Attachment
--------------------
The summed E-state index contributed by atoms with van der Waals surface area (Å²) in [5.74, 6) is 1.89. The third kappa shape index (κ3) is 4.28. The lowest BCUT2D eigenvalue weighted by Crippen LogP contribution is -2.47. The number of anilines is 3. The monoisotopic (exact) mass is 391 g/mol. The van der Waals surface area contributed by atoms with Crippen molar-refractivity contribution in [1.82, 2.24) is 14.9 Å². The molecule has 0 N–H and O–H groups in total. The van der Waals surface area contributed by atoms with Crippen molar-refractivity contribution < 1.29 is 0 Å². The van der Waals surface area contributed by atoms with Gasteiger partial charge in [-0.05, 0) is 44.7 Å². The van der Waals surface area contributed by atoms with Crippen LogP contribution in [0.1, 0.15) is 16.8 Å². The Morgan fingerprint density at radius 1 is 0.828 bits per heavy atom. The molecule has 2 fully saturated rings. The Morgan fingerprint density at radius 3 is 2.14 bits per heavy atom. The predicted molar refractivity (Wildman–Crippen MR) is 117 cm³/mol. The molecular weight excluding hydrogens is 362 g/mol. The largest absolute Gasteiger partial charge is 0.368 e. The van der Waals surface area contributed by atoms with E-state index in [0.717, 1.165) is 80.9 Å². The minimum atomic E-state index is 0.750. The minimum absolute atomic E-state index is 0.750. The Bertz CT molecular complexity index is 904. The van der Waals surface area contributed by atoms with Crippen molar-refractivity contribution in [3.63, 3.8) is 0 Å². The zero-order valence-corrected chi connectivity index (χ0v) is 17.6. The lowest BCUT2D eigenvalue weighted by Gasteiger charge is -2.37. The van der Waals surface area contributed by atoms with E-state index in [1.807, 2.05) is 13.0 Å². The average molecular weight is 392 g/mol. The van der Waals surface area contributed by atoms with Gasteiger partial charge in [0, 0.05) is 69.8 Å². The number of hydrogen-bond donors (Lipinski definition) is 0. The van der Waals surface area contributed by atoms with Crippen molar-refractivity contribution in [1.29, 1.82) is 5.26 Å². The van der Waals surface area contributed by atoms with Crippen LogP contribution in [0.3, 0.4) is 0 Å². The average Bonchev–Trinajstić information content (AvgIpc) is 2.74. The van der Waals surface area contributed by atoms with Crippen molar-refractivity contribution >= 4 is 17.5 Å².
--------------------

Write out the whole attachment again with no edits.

The summed E-state index contributed by atoms with van der Waals surface area (Å²) in [5.74, 6) is 1.89. The third kappa shape index (κ3) is 4.28. The lowest BCUT2D eigenvalue weighted by Crippen LogP contribution is -2.47. The number of anilines is 3. The monoisotopic (exact) mass is 391 g/mol. The van der Waals surface area contributed by atoms with Crippen molar-refractivity contribution in [1.82, 2.24) is 14.9 Å². The molecule has 0 N–H and O–H groups in total. The van der Waals surface area contributed by atoms with Crippen molar-refractivity contribution < 1.29 is 0 Å². The van der Waals surface area contributed by atoms with Gasteiger partial charge in [-0.05, 0) is 44.7 Å². The van der Waals surface area contributed by atoms with Crippen LogP contribution in [0.1, 0.15) is 16.8 Å². The Morgan fingerprint density at radius 1 is 0.828 bits per heavy atom. The molecule has 2 fully saturated rings. The Morgan fingerprint density at radius 3 is 2.14 bits per heavy atom. The predicted molar refractivity (Wildman–Crippen MR) is 117 cm³/mol. The molecular weight excluding hydrogens is 362 g/mol. The largest absolute Gasteiger partial charge is 0.368 e. The van der Waals surface area contributed by atoms with E-state index in [0.717, 1.165) is 80.9 Å². The minimum atomic E-state index is 0.750. The minimum absolute atomic E-state index is 0.750. The Bertz CT molecular complexity index is 904. The van der Waals surface area contributed by atoms with Crippen molar-refractivity contribution in [3.63, 3.8) is 0 Å². The zero-order valence-corrected chi connectivity index (χ0v) is 17.6. The lowest BCUT2D eigenvalue weighted by Gasteiger charge is -2.37. The van der Waals surface area contributed by atoms with E-state index in [1.807, 2.05) is 13.0 Å². The average molecular weight is 392 g/mol. The van der Waals surface area contributed by atoms with Gasteiger partial charge in [0, 0.05) is 69.8 Å². The number of hydrogen-bond donors (Lipinski definition) is 0. The van der Waals surface area contributed by atoms with Crippen molar-refractivity contribution in [1.29, 1.82) is 5.26 Å². The van der Waals surface area contributed by atoms with Crippen LogP contribution in [0.3, 0.4) is 0 Å². The average Bonchev–Trinajstić information content (AvgIpc) is 2.74. The van der Waals surface area contributed by atoms with Crippen molar-refractivity contribution >= 4 is 17.5 Å².